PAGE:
Quebec Train Fire Prompts New Oil Railway-Shipping Costs
By Rebecca Penty
“You’re going to see a massive flood of spending to get ahead of these government regulations,” Jerry Swank, managing partner at Dallas-based Swank Capital, said yesterday during the Bloomberg Link Oil & Gas Conference in Houston.
Regulators in Canada and the U.S. imposed emergency requirements and may seek stiffer rules after a runaway train carrying crude derailed and exploded on July 6 in Lac-Megantic, Quebec, killing 47 people.
Energy companies are transporting more oil on rail cars as improved drilling methods extract more North American oil and new pipelines are delayed. Across the continent, trains are forecast to move as much as 2 million barrels a day of crude by the end of 2014, according to pipeline operator TransCanada Corp. (TRP) That’s roughly the same as Norway’s daily production or the combined output from U.S. offshore and North Dakota fields, according to the latest U.S. Energy Information Administration data compiled by Bloomberg.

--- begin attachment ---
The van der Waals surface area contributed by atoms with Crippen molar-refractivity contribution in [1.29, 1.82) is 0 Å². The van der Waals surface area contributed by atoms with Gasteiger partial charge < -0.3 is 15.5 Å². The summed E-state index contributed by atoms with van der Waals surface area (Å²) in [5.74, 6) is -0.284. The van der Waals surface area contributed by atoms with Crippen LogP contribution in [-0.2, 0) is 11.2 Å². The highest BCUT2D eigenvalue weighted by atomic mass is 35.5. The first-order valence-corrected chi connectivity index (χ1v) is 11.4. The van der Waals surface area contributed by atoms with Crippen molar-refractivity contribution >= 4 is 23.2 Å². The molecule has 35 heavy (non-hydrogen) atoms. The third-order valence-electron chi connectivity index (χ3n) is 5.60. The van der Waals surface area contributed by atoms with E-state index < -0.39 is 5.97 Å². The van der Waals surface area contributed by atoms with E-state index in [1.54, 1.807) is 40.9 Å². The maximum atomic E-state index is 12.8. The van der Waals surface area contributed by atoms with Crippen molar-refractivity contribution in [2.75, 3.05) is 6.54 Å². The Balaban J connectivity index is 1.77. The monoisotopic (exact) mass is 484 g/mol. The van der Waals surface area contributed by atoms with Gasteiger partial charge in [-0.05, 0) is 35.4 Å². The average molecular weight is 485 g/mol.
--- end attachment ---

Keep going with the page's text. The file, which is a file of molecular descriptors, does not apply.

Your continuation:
Transport Canada issued emergency directives for transporting hazardous cargoes after the July derailment of a train operated by Montreal, Maine & Atlantic Railway Ltd. in Quebec, including requiring two train operators, locks on cabins and ensuring that brakes are properly applied.
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